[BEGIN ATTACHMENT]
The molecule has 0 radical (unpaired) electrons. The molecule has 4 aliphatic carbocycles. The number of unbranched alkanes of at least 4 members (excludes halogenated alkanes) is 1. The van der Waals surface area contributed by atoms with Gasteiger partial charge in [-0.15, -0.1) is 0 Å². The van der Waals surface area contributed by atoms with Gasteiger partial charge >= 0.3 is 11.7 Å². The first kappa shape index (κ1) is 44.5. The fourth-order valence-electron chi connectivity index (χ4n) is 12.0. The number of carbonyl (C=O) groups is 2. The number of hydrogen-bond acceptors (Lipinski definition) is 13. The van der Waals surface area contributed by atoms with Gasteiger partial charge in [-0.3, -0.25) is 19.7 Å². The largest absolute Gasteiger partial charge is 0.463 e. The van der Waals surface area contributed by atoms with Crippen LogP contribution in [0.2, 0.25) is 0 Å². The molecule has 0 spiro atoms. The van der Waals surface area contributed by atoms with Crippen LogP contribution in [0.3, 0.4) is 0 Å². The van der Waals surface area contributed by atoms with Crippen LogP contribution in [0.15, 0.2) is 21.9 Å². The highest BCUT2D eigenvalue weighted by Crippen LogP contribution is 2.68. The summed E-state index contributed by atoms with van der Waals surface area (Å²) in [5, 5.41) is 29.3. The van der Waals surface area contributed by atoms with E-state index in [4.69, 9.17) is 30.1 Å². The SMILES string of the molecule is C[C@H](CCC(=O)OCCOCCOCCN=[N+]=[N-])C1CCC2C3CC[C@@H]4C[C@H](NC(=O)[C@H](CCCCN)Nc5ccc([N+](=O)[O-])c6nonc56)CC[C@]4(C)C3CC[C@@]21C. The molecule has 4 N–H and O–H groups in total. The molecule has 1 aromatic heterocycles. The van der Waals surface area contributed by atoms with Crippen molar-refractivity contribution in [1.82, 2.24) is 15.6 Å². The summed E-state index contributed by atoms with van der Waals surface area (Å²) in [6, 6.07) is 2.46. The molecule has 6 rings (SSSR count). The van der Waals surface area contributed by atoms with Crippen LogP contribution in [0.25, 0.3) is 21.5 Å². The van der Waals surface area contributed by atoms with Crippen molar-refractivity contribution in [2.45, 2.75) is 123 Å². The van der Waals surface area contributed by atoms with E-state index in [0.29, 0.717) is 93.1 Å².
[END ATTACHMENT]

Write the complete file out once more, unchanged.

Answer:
The molecule has 0 radical (unpaired) electrons. The molecule has 4 aliphatic carbocycles. The number of unbranched alkanes of at least 4 members (excludes halogenated alkanes) is 1. The van der Waals surface area contributed by atoms with Gasteiger partial charge in [-0.15, -0.1) is 0 Å². The van der Waals surface area contributed by atoms with Gasteiger partial charge >= 0.3 is 11.7 Å². The first kappa shape index (κ1) is 44.5. The fourth-order valence-electron chi connectivity index (χ4n) is 12.0. The number of carbonyl (C=O) groups is 2. The number of hydrogen-bond acceptors (Lipinski definition) is 13. The van der Waals surface area contributed by atoms with Gasteiger partial charge in [-0.3, -0.25) is 19.7 Å². The largest absolute Gasteiger partial charge is 0.463 e. The van der Waals surface area contributed by atoms with Crippen LogP contribution in [0.2, 0.25) is 0 Å². The molecule has 0 spiro atoms. The van der Waals surface area contributed by atoms with Crippen LogP contribution in [0.3, 0.4) is 0 Å². The van der Waals surface area contributed by atoms with Crippen LogP contribution in [0.15, 0.2) is 21.9 Å². The highest BCUT2D eigenvalue weighted by Crippen LogP contribution is 2.68. The summed E-state index contributed by atoms with van der Waals surface area (Å²) in [5, 5.41) is 29.3. The van der Waals surface area contributed by atoms with E-state index in [4.69, 9.17) is 30.1 Å². The SMILES string of the molecule is C[C@H](CCC(=O)OCCOCCOCCN=[N+]=[N-])C1CCC2C3CC[C@@H]4C[C@H](NC(=O)[C@H](CCCCN)Nc5ccc([N+](=O)[O-])c6nonc56)CC[C@]4(C)C3CC[C@@]21C. The molecule has 4 N–H and O–H groups in total. The molecule has 1 aromatic heterocycles. The van der Waals surface area contributed by atoms with Crippen molar-refractivity contribution in [1.82, 2.24) is 15.6 Å². The summed E-state index contributed by atoms with van der Waals surface area (Å²) in [6, 6.07) is 2.46. The molecule has 6 rings (SSSR count). The van der Waals surface area contributed by atoms with Crippen LogP contribution in [0.25, 0.3) is 21.5 Å². The van der Waals surface area contributed by atoms with Crippen molar-refractivity contribution in [2.45, 2.75) is 123 Å². The van der Waals surface area contributed by atoms with E-state index in [0.29, 0.717) is 93.1 Å².